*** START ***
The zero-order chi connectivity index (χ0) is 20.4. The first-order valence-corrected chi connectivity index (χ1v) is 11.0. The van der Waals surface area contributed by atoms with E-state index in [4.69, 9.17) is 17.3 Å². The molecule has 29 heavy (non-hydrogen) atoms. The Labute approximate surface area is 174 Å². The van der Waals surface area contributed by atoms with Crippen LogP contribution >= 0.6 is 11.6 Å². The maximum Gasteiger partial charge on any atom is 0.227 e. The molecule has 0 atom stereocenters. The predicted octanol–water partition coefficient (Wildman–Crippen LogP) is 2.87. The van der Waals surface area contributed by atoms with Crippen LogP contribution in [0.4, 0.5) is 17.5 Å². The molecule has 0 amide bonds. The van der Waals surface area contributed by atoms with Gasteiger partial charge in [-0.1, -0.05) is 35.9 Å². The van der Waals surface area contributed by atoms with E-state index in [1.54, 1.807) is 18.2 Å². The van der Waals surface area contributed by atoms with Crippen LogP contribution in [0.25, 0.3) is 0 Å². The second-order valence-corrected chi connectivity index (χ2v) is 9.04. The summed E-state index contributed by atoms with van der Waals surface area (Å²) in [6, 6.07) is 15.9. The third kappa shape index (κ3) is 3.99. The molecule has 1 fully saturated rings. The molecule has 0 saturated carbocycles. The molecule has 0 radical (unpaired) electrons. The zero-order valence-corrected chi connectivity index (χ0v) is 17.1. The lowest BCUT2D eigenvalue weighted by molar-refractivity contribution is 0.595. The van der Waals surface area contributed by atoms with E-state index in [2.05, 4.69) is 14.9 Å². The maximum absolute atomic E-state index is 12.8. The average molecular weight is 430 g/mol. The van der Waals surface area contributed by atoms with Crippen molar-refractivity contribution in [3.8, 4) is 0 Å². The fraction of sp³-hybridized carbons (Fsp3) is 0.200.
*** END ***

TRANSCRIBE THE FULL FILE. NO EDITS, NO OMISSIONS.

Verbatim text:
The zero-order chi connectivity index (χ0) is 20.4. The first-order valence-corrected chi connectivity index (χ1v) is 11.0. The van der Waals surface area contributed by atoms with E-state index in [4.69, 9.17) is 17.3 Å². The molecule has 29 heavy (non-hydrogen) atoms. The Labute approximate surface area is 174 Å². The van der Waals surface area contributed by atoms with Crippen LogP contribution >= 0.6 is 11.6 Å². The maximum Gasteiger partial charge on any atom is 0.227 e. The molecule has 0 atom stereocenters. The predicted octanol–water partition coefficient (Wildman–Crippen LogP) is 2.87. The van der Waals surface area contributed by atoms with Crippen LogP contribution in [0.4, 0.5) is 17.5 Å². The molecule has 0 amide bonds. The van der Waals surface area contributed by atoms with Gasteiger partial charge in [-0.1, -0.05) is 35.9 Å². The van der Waals surface area contributed by atoms with E-state index in [1.54, 1.807) is 18.2 Å². The van der Waals surface area contributed by atoms with Crippen LogP contribution in [0.25, 0.3) is 0 Å². The second-order valence-corrected chi connectivity index (χ2v) is 9.04. The summed E-state index contributed by atoms with van der Waals surface area (Å²) in [6, 6.07) is 15.9. The third kappa shape index (κ3) is 3.99. The molecule has 1 fully saturated rings. The molecule has 0 saturated carbocycles. The molecule has 0 radical (unpaired) electrons. The zero-order valence-corrected chi connectivity index (χ0v) is 17.1. The lowest BCUT2D eigenvalue weighted by molar-refractivity contribution is 0.595. The van der Waals surface area contributed by atoms with E-state index in [2.05, 4.69) is 14.9 Å². The maximum absolute atomic E-state index is 12.8. The average molecular weight is 430 g/mol. The van der Waals surface area contributed by atoms with Crippen molar-refractivity contribution in [3.8, 4) is 0 Å². The fraction of sp³-hybridized carbons (Fsp3) is 0.200.